Contextualizing Technology and Behavioural Change: The Case of the Dishwasher

“I want a dishwasher in my new kitchen,” a 32 year male corporate professional explained to his architect while discussing ideas for the interior design of his recently bought condominium in Gurgaon, India. This demand certainly appeared a bit quirky to the architect, who immediately started comparing the cost and convenience of getting dishes done by a domestic help to the cost of running a dishwasher. The home owner, on the other hand, had already decided the model of his new machine. After passionately cooking for six years in his American suburban apartment kitchen owing to the ease of use of modern technologies, the professional certainly missed this aspect of his life for the past two years after relocating to India. One of his biggest motivations for cooking came from the desire to have a clean kitchen, during and after the cooking process, which has not been possible since he moved back.

Hand-dishwashing: disappearing gradually in Indian kitchens

Technologies, such as dishwashers and incinerators, which are in-built into the design of American kitchens, not only make the process of cooking a lot easier, but also enable the users to keep their kitchen clean with minimal effort. For many young professionals, particularly the ones exposed to Western culture, the act of cooking is now becoming more and more about appreciating the process. The very same set of users are leaning towards open-planned kitchens in their new homes, another trend which has trickled down from the West and is on the rise in India owing to changing social dynamics.  Cooking meals and mixing drinks in the presence of guests have become a part of the socialization process. Many young Indian men have started cooking in their homes for pleasure as compared to a decade ago when they primarily cooked out of necessity as revealed through previous research. While the modern labour saving appliances in their kitchen makes the cooking process more pleasurable, the improved visual aesthetics of these spaces allow the users to entertain in these spaces without worrying too much about their social image being impacted by a dirty kitchen.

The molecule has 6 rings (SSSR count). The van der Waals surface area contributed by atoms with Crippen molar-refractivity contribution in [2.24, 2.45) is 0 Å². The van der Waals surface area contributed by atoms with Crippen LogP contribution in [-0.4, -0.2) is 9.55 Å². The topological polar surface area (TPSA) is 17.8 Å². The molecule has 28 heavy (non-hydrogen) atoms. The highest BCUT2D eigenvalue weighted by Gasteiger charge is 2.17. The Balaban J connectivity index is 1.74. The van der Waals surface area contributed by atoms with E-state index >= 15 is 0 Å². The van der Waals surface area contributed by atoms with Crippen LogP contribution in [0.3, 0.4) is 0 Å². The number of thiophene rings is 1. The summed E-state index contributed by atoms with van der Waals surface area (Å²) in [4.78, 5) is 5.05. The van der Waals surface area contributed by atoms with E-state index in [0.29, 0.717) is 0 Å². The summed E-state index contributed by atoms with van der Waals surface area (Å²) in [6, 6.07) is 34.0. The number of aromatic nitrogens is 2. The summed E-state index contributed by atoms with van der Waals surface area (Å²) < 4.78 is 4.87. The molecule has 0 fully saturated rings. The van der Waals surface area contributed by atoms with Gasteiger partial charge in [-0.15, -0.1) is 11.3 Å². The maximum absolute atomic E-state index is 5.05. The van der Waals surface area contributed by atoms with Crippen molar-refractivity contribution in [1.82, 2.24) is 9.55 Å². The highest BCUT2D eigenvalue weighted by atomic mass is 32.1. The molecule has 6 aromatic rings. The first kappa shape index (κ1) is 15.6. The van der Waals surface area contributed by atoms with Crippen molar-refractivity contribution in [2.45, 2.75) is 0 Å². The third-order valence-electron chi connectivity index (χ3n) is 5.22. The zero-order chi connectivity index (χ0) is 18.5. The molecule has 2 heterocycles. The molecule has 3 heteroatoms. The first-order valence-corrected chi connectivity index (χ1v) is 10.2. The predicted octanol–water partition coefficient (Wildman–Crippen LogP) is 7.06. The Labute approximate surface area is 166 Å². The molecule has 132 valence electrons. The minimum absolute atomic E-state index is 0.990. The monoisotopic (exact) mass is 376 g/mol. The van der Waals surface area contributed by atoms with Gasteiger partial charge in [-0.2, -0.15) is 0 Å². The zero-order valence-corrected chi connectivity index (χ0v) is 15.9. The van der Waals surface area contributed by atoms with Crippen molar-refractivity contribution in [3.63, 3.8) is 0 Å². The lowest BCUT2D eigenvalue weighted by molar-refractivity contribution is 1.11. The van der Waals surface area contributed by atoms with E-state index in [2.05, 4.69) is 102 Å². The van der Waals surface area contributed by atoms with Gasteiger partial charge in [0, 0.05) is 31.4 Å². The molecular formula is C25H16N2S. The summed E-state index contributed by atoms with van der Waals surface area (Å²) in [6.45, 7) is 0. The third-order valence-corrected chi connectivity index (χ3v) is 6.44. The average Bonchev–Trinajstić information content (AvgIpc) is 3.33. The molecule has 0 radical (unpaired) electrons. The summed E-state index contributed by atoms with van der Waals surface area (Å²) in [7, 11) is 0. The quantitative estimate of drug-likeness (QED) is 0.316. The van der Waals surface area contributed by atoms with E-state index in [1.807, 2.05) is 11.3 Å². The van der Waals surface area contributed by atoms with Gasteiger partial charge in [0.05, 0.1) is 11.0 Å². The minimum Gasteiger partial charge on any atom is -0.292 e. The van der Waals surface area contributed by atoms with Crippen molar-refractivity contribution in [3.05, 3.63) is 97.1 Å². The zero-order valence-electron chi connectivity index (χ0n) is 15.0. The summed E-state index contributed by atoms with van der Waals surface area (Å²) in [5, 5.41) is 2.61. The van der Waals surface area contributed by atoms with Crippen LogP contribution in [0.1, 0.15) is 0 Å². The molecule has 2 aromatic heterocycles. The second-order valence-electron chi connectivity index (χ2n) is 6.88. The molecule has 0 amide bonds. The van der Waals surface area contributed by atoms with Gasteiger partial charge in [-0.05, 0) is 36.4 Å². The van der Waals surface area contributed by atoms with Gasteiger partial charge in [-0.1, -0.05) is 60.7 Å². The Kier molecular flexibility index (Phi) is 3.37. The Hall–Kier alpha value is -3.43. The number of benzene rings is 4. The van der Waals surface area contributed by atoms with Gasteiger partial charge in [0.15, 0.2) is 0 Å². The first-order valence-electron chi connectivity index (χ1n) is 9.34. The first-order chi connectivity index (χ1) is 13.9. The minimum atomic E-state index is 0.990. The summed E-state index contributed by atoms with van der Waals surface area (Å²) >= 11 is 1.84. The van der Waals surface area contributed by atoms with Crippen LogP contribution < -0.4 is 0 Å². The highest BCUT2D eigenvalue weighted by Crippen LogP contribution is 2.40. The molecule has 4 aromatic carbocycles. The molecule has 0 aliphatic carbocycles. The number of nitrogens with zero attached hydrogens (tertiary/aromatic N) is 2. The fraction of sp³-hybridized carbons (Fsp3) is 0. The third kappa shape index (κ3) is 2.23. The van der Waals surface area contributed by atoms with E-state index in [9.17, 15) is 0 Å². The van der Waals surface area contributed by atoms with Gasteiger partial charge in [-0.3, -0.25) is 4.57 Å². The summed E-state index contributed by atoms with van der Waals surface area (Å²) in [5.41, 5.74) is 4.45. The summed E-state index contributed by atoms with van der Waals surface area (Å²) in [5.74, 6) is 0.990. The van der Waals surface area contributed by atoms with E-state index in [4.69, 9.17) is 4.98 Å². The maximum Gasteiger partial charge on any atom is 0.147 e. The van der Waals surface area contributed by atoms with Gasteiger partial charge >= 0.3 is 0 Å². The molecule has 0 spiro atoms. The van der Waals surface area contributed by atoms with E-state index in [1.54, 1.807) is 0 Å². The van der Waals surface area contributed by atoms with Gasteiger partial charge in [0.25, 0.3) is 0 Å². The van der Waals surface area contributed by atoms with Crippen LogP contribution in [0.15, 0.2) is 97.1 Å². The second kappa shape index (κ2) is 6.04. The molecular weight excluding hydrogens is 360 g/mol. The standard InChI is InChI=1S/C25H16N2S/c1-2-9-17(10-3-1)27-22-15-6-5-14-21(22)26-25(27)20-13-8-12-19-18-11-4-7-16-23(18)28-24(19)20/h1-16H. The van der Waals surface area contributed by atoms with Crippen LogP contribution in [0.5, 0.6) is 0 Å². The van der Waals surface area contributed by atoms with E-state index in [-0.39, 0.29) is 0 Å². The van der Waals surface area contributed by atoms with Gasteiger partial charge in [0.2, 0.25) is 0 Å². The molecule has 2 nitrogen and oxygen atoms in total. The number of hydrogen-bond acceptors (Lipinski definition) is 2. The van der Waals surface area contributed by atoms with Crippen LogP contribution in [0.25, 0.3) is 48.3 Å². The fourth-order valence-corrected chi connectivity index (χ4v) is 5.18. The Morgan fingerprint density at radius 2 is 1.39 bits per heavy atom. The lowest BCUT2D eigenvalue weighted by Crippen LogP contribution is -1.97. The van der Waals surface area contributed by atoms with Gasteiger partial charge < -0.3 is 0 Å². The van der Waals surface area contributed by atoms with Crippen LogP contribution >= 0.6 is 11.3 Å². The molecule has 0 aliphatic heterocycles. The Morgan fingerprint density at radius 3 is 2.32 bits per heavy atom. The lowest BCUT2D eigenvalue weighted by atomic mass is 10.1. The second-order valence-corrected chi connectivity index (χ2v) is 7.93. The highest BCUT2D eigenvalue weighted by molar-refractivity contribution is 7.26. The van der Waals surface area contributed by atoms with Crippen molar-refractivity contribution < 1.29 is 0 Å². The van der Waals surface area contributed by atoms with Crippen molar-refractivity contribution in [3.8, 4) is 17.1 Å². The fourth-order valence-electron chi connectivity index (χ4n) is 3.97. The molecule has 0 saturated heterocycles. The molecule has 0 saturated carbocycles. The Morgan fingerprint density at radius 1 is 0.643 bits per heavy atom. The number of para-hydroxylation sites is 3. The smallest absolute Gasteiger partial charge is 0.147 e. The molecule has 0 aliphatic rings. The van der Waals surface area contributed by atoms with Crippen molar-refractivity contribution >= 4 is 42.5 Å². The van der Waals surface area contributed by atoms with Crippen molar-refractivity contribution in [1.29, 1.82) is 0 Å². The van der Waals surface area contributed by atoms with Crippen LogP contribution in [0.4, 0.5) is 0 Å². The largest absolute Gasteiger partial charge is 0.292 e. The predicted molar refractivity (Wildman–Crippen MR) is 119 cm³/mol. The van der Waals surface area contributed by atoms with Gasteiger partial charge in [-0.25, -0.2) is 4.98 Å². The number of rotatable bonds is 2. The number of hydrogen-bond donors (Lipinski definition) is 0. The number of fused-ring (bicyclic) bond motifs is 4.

Many individuals living in urban India are now motivated to incorporate modern Western technologies, such as a dishwasher, which previously had no place in Indian homes. Technologies should not only influence behaviour at an individual level, rather behavioural change at a group level is required for technologies to meet their intended purpose. For instance, a dishwasher would fail in the Indian context if the guests are not motivated to clean their dishes and load them into a dishwasher. Likewise, if they forget to trash their waste using an incinerator, the entire purpose of having one-to prevent others from cleaning up someone else’s mess and keeping the space stink free- would be defeated. Directly transplanting a technology into a new cultural context may be problematic as it may not necessarily promote similar behaviours, thus defeating the purpose of their use. Contextualizing technologies can no longer be only limited to motivating users to adapt to a new technology. It should be expanded to promote desired behaviours, which may not be possible otherwise in a new cultural context.

Innovators today have an increased focus towards contextualizing technologies that are addressing grand challenges related to health and other ‘serious’ issues in India. However, they may not be motivated enough to think about home appliances in the same light. While the Sumeet mixer grinder, introduced in the Indian market in the early 1960’s, was one such attempt, we have not seen more of such examples.  With a plethora of Western home appliances invading the Indian market and the increasing number of users who have previously used these products in Western contexts, Indian designers would have to give even deeper thought to contextualizing these products in order to ensure that they meet their intended purpose. If one of the goals of user-centered innovation is to improve everyday lives, innovators might have to reorient their focus towards home appliances as they occupy a significant part of the daily lives of Indian consumers.

About Ekta Ohri

Ekta Ohri has a background in Architecture, Visual and Critical Studies, and Anthropology and is interested in exploring links between design, culture, and lived experience.
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